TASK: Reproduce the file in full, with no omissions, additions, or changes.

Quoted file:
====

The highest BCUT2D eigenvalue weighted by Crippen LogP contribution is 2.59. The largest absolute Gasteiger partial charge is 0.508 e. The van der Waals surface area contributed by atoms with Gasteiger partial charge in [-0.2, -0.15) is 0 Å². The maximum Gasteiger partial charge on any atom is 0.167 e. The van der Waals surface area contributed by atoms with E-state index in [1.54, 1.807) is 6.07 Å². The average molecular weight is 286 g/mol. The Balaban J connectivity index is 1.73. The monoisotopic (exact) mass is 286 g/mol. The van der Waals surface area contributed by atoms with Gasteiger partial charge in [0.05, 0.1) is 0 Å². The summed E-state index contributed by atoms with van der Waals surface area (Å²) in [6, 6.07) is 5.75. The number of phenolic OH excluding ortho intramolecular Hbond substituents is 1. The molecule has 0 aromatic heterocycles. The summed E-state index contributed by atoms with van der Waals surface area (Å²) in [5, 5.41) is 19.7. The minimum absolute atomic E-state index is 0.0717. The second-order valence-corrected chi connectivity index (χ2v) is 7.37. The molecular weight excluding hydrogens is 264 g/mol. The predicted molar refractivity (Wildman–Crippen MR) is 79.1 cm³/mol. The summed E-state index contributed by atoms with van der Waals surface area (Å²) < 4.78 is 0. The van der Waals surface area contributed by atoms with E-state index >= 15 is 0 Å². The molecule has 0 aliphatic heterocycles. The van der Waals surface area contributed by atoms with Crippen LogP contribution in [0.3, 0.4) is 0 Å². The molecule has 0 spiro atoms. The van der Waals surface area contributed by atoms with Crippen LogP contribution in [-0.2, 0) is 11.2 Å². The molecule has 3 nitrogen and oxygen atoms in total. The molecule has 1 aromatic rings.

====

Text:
The highest BCUT2D eigenvalue weighted by Crippen LogP contribution is 2.59. The largest absolute Gasteiger partial charge is 0.508 e. The van der Waals surface area contributed by atoms with Gasteiger partial charge in [-0.2, -0.15) is 0 Å². The maximum Gasteiger partial charge on any atom is 0.167 e. The van der Waals surface area contributed by atoms with E-state index in [1.54, 1.807) is 6.07 Å². The average molecular weight is 286 g/mol. The Balaban J connectivity index is 1.73. The monoisotopic (exact) mass is 286 g/mol. The van der Waals surface area contributed by atoms with Gasteiger partial charge in [0.05, 0.1) is 0 Å². The summed E-state index contributed by atoms with van der Waals surface area (Å²) in [6, 6.07) is 5.75. The number of phenolic OH excluding ortho intramolecular Hbond substituents is 1. The molecule has 0 aromatic heterocycles. The summed E-state index contributed by atoms with van der Waals surface area (Å²) in [5, 5.41) is 19.7. The minimum absolute atomic E-state index is 0.0717. The second-order valence-corrected chi connectivity index (χ2v) is 7.37. The molecular weight excluding hydrogens is 264 g/mol. The predicted molar refractivity (Wildman–Crippen MR) is 79.1 cm³/mol. The summed E-state index contributed by atoms with van der Waals surface area (Å²) < 4.78 is 0. The van der Waals surface area contributed by atoms with E-state index >= 15 is 0 Å². The molecule has 0 aliphatic heterocycles. The van der Waals surface area contributed by atoms with Crippen LogP contribution in [0.3, 0.4) is 0 Å². The molecule has 0 spiro atoms. The van der Waals surface area contributed by atoms with Crippen LogP contribution in [-0.2, 0) is 11.2 Å². The molecule has 3 nitrogen and oxygen atoms in total. The molecule has 1 aromatic rings.